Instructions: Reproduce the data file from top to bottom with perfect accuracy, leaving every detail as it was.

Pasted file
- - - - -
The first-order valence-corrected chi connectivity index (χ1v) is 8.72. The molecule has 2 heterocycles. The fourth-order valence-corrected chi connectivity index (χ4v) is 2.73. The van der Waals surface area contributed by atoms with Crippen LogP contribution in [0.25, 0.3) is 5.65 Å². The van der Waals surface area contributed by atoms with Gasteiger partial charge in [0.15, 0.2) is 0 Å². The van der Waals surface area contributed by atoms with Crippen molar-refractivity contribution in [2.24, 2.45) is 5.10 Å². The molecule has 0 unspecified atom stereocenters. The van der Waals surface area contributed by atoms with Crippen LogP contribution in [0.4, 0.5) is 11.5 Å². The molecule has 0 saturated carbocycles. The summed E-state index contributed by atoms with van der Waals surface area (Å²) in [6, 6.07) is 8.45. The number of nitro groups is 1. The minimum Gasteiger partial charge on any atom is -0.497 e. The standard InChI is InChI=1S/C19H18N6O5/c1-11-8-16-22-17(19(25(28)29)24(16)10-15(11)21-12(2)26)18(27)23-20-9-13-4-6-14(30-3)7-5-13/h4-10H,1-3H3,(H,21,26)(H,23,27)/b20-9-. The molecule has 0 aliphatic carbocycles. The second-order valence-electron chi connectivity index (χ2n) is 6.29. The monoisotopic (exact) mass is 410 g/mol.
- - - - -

The first-order valence-corrected chi connectivity index (χ1v) is 8.72. The molecule has 2 heterocycles. The fourth-order valence-corrected chi connectivity index (χ4v) is 2.73. The van der Waals surface area contributed by atoms with Crippen LogP contribution in [0.25, 0.3) is 5.65 Å². The van der Waals surface area contributed by atoms with Gasteiger partial charge in [0.15, 0.2) is 0 Å². The van der Waals surface area contributed by atoms with Crippen molar-refractivity contribution in [2.24, 2.45) is 5.10 Å². The molecule has 0 unspecified atom stereocenters. The van der Waals surface area contributed by atoms with Crippen LogP contribution in [0.4, 0.5) is 11.5 Å². The molecule has 0 saturated carbocycles. The summed E-state index contributed by atoms with van der Waals surface area (Å²) in [6, 6.07) is 8.45. The number of nitro groups is 1. The minimum Gasteiger partial charge on any atom is -0.497 e. The standard InChI is InChI=1S/C19H18N6O5/c1-11-8-16-22-17(19(25(28)29)24(16)10-15(11)21-12(2)26)18(27)23-20-9-13-4-6-14(30-3)7-5-13/h4-10H,1-3H3,(H,21,26)(H,23,27)/b20-9-. The molecule has 0 aliphatic carbocycles. The second-order valence-electron chi connectivity index (χ2n) is 6.29. The monoisotopic (exact) mass is 410 g/mol.